I’ve written numerous pieces attempting to first predict, then explain the market trends driven by the COVID-19 pandemic. The name of the game thus far has been lower supply due to a stoppage of events, combined with stimulus money and excess cash to spend on hobbies, leading to new highs in prices (particularly on Reserved List cards, which are most investible).
Now that people across the country are getting vaccinated, we have to imagine that Wizards is closely monitoring the situation, strategizing when it’s appropriate to resume large-scale paper Magic events. At this point, we are closer to the end of the pandemic than we are to the beginning, so this has to be on WOTC’s radar. More importantly, this is also likely on vendors’ radar as they anticipate the ability to host a booth and finally restock some cards.
I predict that this trend will lead to a massive restocking of cards throughout the market (perhaps besides the truly rare, such as Alpha). Such a resurgence of supply will put pressure on pricing, probably driving a retracement in card values in the coming months. This kind of pullback will be perfectly healthy, and over time normal market conditions will prevail.
But the one wild card here is what will happen to tournament staples, particularly cards in Modern that haven’t been reprinted recently. These should be restocked alongside everything else, but with the return of paper Magic events, we may see a newfound surge in demand for cards. This could be why we’re already seeing some Modern staples, such as Fetch Lands, climb to new all-time highs. Force of Negation and other Modern Horizons playable seem particularly attractive given their limited print run…just be careful to avoid reprints in Modern Horizons 2.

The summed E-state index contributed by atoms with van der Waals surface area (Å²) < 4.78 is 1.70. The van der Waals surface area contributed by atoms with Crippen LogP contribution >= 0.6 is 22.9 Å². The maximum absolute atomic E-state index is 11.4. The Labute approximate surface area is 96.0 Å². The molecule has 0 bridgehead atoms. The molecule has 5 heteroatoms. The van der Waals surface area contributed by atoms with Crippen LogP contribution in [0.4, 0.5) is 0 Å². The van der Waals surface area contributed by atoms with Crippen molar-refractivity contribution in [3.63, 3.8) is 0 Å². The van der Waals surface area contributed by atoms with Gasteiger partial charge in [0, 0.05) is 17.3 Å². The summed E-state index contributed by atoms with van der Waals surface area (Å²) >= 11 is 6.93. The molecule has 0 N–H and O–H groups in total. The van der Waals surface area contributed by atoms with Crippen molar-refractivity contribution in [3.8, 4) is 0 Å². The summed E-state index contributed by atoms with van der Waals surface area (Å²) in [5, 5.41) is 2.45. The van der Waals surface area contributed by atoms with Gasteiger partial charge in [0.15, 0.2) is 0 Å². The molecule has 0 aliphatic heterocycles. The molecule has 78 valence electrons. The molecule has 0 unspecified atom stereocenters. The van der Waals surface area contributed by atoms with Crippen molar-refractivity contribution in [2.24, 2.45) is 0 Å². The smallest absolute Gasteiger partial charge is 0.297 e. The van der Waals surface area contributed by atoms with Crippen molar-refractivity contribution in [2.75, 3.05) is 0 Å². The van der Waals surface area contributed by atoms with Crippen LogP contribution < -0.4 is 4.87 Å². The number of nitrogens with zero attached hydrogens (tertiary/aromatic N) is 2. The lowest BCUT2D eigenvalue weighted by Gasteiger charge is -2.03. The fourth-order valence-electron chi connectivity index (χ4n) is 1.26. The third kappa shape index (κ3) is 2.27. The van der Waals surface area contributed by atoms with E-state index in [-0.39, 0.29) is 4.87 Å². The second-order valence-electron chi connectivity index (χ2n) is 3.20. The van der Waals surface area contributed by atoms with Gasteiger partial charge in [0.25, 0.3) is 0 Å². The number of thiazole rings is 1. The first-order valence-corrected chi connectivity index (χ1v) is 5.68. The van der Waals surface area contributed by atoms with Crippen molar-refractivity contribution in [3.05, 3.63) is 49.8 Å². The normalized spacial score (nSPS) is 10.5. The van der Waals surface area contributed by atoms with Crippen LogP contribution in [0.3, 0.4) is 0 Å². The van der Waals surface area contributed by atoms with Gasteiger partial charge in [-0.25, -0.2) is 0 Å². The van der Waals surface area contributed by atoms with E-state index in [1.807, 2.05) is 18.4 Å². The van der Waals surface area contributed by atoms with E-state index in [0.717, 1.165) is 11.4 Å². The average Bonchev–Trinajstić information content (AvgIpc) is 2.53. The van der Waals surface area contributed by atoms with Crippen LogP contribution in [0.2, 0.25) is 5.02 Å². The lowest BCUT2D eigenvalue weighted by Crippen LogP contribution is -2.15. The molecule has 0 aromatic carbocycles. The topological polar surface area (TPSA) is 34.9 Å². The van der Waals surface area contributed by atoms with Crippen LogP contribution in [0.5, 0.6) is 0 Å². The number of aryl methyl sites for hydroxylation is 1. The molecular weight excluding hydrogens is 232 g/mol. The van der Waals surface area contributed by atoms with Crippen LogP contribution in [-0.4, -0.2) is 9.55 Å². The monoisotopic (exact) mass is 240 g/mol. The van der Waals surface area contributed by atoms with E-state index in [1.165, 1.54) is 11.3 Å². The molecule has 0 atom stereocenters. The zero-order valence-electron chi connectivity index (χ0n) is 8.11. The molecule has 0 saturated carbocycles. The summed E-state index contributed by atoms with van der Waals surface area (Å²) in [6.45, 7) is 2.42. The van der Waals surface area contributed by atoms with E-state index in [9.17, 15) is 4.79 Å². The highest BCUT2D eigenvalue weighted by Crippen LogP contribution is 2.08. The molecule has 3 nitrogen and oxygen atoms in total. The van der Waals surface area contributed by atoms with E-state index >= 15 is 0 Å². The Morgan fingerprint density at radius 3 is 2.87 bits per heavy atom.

Will new tournament demand outpace re-supply? Or will Modern Horizons 2 create a surge in Modern interest, driving non-reprinted cards even higher? It’s impossible to predict definitively, but if forced to make a prediction, I would say Modern staples will be worth more six months from now than they are today.
This doesn’t mean I’m going to rush out and buy—not because I think it’s an unattractive opportunity, though. I’m just offering full transparency that I still prefer to sink my resources into the cards I love most: those printed before 1995. That’s just personal preference, though. From my point of view, the collector in me is looking forward to a price cool-off in the Old School market so I can upgrade my decks a little more. But if too many players are of the same mindset…well perhaps we won’t see quite the pullback in prices I’m hoping for. If everyone is eagerly waiting to buy Old School cards the moment prices drop, perhaps we won’t see much cool off after all. Only time will tell.